William Lindsay Gresham: Took Us To “Nightmare Alley”

Having already written posts about the original 1947 Nightmare Alley film as well as the 2021 remake, you might think yet a third post related to the sordid tale a bit much, but the author of the book William Lindsay Gresham (1909-1962) proves to be about as fascinating as his most famous story. (How perfect is it, by the way that he is born on the same day as horror scribe H.P. Lovecraft and magician Max Holden?) At any rate, I read Gresham’s original 1946 novel Nightmare Alley a few months ago and it knocked my socks off, better than either screen version. Gresham was one of those pulp writers (like Lovecraft and others I could name like Dashiell Hammett) whose dazzling craft, honesty, and psychological acumen permit them to bump up against and frequently reach the status of actual literature. While his subjects were lurid, his writing was about something, and occasionally profound and insightful.

Gresham (born in Shocked and Amazed‘s James Taylor’s town of Baltimore) grew up in Brooklyn, and spent of a lot of time at Coney Island. That experience, as well as long conversations with fellow Spanish Civil War volunteer Joseph Daniel “Doc” Halliday, a former carney, were what inspired Nightmare Alley. Gresham’s other related books included Monster Midway: An Uninhibited Look at the Glittering World of the Carny (1954), Houdini: The Man Who Walked Through Walls (1959), and the posthumous collection, Grindshow: The Selected Writings of William Lindsay Gresham, edited by Bret Wood (2013). To keep body and soul together he edited true crime magazines..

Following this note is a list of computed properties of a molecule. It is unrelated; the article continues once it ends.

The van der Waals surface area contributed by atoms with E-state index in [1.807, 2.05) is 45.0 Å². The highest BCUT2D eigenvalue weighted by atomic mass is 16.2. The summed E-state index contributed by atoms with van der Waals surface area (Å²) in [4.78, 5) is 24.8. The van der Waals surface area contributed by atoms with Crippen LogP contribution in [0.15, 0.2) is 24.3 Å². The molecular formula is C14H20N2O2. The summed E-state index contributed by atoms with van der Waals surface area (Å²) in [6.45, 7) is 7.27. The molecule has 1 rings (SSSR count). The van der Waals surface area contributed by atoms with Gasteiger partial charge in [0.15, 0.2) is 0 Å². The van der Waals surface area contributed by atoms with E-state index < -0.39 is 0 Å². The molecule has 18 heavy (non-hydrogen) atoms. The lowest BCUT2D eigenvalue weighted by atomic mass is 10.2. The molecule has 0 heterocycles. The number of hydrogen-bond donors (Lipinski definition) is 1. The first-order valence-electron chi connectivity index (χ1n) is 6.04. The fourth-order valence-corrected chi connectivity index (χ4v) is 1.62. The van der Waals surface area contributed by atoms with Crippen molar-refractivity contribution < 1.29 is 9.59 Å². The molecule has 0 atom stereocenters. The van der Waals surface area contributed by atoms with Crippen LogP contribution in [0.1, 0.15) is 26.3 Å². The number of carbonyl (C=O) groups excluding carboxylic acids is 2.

Gresham’s other novel Limbo Tower (1949) was inspired by his time in a TB hospital. An alcoholic who also suffered from depression, Gresham had been divorced twice before marrying poet Joy Davidman. The pair became interested in Christianity, Spiritualism, and for a time, Scientology. Through an amazing set of circumstances, Davidman ended up leaving Gresham for the man whose books inspired her, author C.S. Lewis, and Gresham ended marrying Davidman’s cousin Renée Rodriguez.

Gresham’s last book to be published during his lifetime was The Book of Strength: Body Building the Safe, Correct Way (1961). Ironically, he was diagnosed with tongue cancer at around that time. Alcoholic, as we’ve mentioned, going blind (depression era hooch?), broke, and no doubt despondent about being separated from his two sons who lived with the Lewises in London, he checked into the Dixie Hotel (later known as the Hotel Carter), where he wrote some of Nightmare Alley (and which clearly inspired some of its settings), and took a fatal dose of sleeping pills. According to legend, the authorities found business cards in his pocket on which were inscribed “No Address. No Phone. No Business. No Money. Retired.” He was only 53.

For more on the variety arts please read, No Applause, Just Throw Money: The Book That Made Vaudeville Famous.